Strategic Science Management Office

Dr. Karl E. Friedl

Dr. Karl E. Friedl
Senior Research Scientist Performance Physiology
U.S. Army Research Institute of Environmental Medicine

Dr. Karl E. Friedl received B.A. (1976) and M.A. (1979) degrees in zoology from the University of California, Santa Barbara and the Ph.D. degree in biology (1984) through the Institute of Environmental Stress in the University of California, Santa Barbara.

Dr. Friedl retired from thirty years of active duty service in the Army in 2013, where he had last served as Director of the Telemedicine and Advanced Technology Research Center (TATRC) at the US Army Medical Research and Materiel Command. Previously, he served as Commander, U.S. Army Research Institute of Environmental Medicine (USARIEM); Director, Army Operational Medicine Research Program; Principal Investigator, USARIEM; and Chief of Physiology and Biostatistics Service, Madigan Army Medical Center.

Dr. Friedl's research has been focused on extending limits of human physiological performance. He has made specific contributions in the areas of endocrine regulation in semi starvation, physiological effects of anabolic steroids, body composition methods and standards, physiological monitoring, and metrics of research return on investment. He has published nearly 200 original articles, book chapters, technical reports, and commentaries, and made over 250 scientific presentations at national and international meetings. He is a co-inventor on an Army patent for a system for remote neuropsychological assessment. He has served as chair of numerous NATO and Army panels and committees, and served on program review committees for NASA, National Institutes of Health, the Department of Veterans' Affairs, the Wellcome Trust, and university thesis committees in Iceland, Italy, France and Finland. During his Army research management assignments Friedl was responsible for administration of $3.5 B in appropriated RDT&E funds and organized major initiatives such as the Defense Women's Health Research Program (DWHRP), Technologies for Metabolic Monitoring (TMM), Bone Health and Military Medical Readiness (BHMMR), Gulf War Illnesses research program (GWIRP), and the Army's Parkinson's research program (NETRP).

Dr. Friedl is a Professor (adjunct) in the Department of Neurology at University of California, San Francisco. He also currently serves as Associate Editor of the IEEE Journal of Biomedical and Health Informatics. He is a Fellow of the American Institute for Medical and Biological Engineering (AIMBE).

This year he was recognized with a Professional Career Achievement Award from the IEEE Engineering in Medicine and Biology Society. He has been recognized with national awards from both the Parkinson's Action Network (Udall Award) and the Alzheimer's Association (Ronald and Nancy Reagan Award) for his advocacy of "dual use" research that has helped to advance research for the Soldiers as well as serving the needs of neurodegenerative disease patients. He has also received a Founder's Award from the Pennington Biomedical Research Center, the Diabetes Research Leadership Award from the Diabetes Technology Society, the Society of Armed Forces Medical Laboratory Scientists (SAFMLS) Outstanding Research and Development Scientist Award, the French National Order of Merit (Chevalier), the Legion of Merit (2nd Oakleaf Cluster), and the Order of Military Medical Merit.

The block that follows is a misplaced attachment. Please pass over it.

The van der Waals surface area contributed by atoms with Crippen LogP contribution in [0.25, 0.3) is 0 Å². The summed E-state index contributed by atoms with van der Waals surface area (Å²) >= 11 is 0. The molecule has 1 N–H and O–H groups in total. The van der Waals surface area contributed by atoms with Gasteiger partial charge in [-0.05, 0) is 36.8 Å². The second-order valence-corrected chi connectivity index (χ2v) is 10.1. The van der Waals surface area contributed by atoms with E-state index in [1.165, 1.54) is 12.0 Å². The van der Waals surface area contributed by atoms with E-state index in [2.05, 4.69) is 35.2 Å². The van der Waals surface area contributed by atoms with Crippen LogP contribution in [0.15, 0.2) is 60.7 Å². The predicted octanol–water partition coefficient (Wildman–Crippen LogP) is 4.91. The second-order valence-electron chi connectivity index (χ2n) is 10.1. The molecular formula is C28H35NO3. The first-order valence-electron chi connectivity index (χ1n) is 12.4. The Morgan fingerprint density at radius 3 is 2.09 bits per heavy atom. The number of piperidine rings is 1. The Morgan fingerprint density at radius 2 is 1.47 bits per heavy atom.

Stephen R. Muza, Ph.D.

Stephen R. Muza, Ph.D.
Deputy Director Science and Technology
U.S. Army Research Institute of Environmental Medicine

Dr. Stephen R. Muza earned his B.A. from Miami University, Oxford, OH in 1974 and was commissioned in the US Air Force upon graduation. He served as an ICBM Combat Crew Deputy Commander, 321st Strategic Missile Wing, Grand Forks AFB, ND. During this period he earned an M.S. in Physiology and Pharmacology from the University of North Dakota. After leaving active duty, he earned his Ph.D. in Physiology and Biophysics from the University of Kentucky in 1981.

Dr. Muza entered the US Army Medical Service Corps and served as a research physiologist in the Military Ergonomics Division, USARIEM for four years. After leaving the Army in 1987, he worked as an Assistant Professor of Medicine, Temple University Medical School. He returned to USARIEM in a civilian research physiologist position in 1991, and became the Thermal and Mountain Medicine Division Chief in December 2012.

In September 2016 Dr. Muza was appointed as the first USARIEM Deputy Director of Science and Technology (S&T) serving as science advisor to the Commander and is responsible for product transition planning, stakeholder outreach and S&T management.

Dr. Muza's research has focused on physiological adaptations and pathophysiology of altitude exposure as well as respiratory physiology. He has published over 100 open literature publications, numerous book chapters and technical reports, and presented more than 80 invited lectures at numerous professional societies, universities, and foreign conferences. He is active within the American Physiological Society, a Fellow within the American College of Sports Medicine, and International Society of Mountain Medicine.

In addition to conducting numerous hypobaric chamber and Pikes Peak research studies, Dr. Muza has led biomedical expeditions to the base of Mt. Everest, Nepal, and the summit of Mt. Kilimanjaro, Tanzania. He is an international expert in environmental physiology and medicine with emphasis in High-Altitude Medicine, and serves on many scientific panels including those of the US Army Medical Research and Material Development Command, and the Defense Health Agency.

Last Modified Date: 5 December 2017 FacebookTwitter